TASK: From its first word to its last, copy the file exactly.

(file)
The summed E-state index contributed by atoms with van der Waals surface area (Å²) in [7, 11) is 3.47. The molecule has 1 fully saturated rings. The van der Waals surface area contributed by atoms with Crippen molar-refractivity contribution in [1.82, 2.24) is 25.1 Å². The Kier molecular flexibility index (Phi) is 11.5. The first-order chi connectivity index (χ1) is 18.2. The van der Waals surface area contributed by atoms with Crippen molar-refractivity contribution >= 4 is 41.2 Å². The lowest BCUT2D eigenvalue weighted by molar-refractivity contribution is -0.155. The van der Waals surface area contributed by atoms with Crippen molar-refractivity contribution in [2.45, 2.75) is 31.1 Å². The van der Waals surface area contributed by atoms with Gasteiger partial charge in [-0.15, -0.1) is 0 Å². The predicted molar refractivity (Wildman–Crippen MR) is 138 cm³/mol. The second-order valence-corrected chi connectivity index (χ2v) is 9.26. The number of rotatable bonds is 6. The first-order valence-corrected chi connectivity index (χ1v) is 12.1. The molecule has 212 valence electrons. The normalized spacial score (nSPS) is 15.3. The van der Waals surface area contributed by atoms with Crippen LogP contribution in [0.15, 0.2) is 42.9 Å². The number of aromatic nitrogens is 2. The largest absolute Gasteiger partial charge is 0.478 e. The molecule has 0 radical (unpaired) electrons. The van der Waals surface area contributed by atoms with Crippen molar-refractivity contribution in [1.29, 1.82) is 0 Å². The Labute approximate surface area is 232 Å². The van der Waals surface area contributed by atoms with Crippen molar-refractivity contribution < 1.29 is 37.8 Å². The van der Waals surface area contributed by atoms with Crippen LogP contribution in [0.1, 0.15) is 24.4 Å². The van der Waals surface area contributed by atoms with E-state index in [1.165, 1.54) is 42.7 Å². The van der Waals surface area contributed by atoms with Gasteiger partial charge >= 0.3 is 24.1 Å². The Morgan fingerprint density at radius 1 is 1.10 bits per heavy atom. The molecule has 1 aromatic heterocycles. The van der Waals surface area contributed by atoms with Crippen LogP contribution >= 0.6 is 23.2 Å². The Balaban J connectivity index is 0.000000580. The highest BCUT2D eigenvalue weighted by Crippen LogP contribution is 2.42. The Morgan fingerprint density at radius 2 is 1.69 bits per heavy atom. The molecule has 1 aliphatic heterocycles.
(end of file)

The summed E-state index contributed by atoms with van der Waals surface area (Å²) in [7, 11) is 3.47. The molecule has 1 fully saturated rings. The van der Waals surface area contributed by atoms with Crippen molar-refractivity contribution in [1.82, 2.24) is 25.1 Å². The Kier molecular flexibility index (Phi) is 11.5. The first-order chi connectivity index (χ1) is 18.2. The van der Waals surface area contributed by atoms with Crippen molar-refractivity contribution >= 4 is 41.2 Å². The lowest BCUT2D eigenvalue weighted by molar-refractivity contribution is -0.155. The van der Waals surface area contributed by atoms with Crippen molar-refractivity contribution in [2.45, 2.75) is 31.1 Å². The van der Waals surface area contributed by atoms with Gasteiger partial charge in [-0.15, -0.1) is 0 Å². The predicted molar refractivity (Wildman–Crippen MR) is 138 cm³/mol. The second-order valence-corrected chi connectivity index (χ2v) is 9.26. The number of rotatable bonds is 6. The first-order valence-corrected chi connectivity index (χ1v) is 12.1. The molecule has 212 valence electrons. The normalized spacial score (nSPS) is 15.3. The van der Waals surface area contributed by atoms with Crippen LogP contribution in [0.15, 0.2) is 42.9 Å². The number of aromatic nitrogens is 2. The largest absolute Gasteiger partial charge is 0.478 e. The molecule has 0 radical (unpaired) electrons. The van der Waals surface area contributed by atoms with Crippen molar-refractivity contribution in [1.29, 1.82) is 0 Å². The Labute approximate surface area is 232 Å². The van der Waals surface area contributed by atoms with Crippen molar-refractivity contribution < 1.29 is 37.8 Å². The van der Waals surface area contributed by atoms with Crippen LogP contribution in [0.1, 0.15) is 24.4 Å². The van der Waals surface area contributed by atoms with E-state index in [1.165, 1.54) is 42.7 Å². The van der Waals surface area contributed by atoms with Gasteiger partial charge >= 0.3 is 24.1 Å². The Morgan fingerprint density at radius 1 is 1.10 bits per heavy atom. The molecule has 1 aromatic heterocycles. The van der Waals surface area contributed by atoms with Crippen LogP contribution >= 0.6 is 23.2 Å². The Balaban J connectivity index is 0.000000580. The highest BCUT2D eigenvalue weighted by Crippen LogP contribution is 2.42. The Morgan fingerprint density at radius 2 is 1.69 bits per heavy atom. The molecule has 1 aliphatic heterocycles.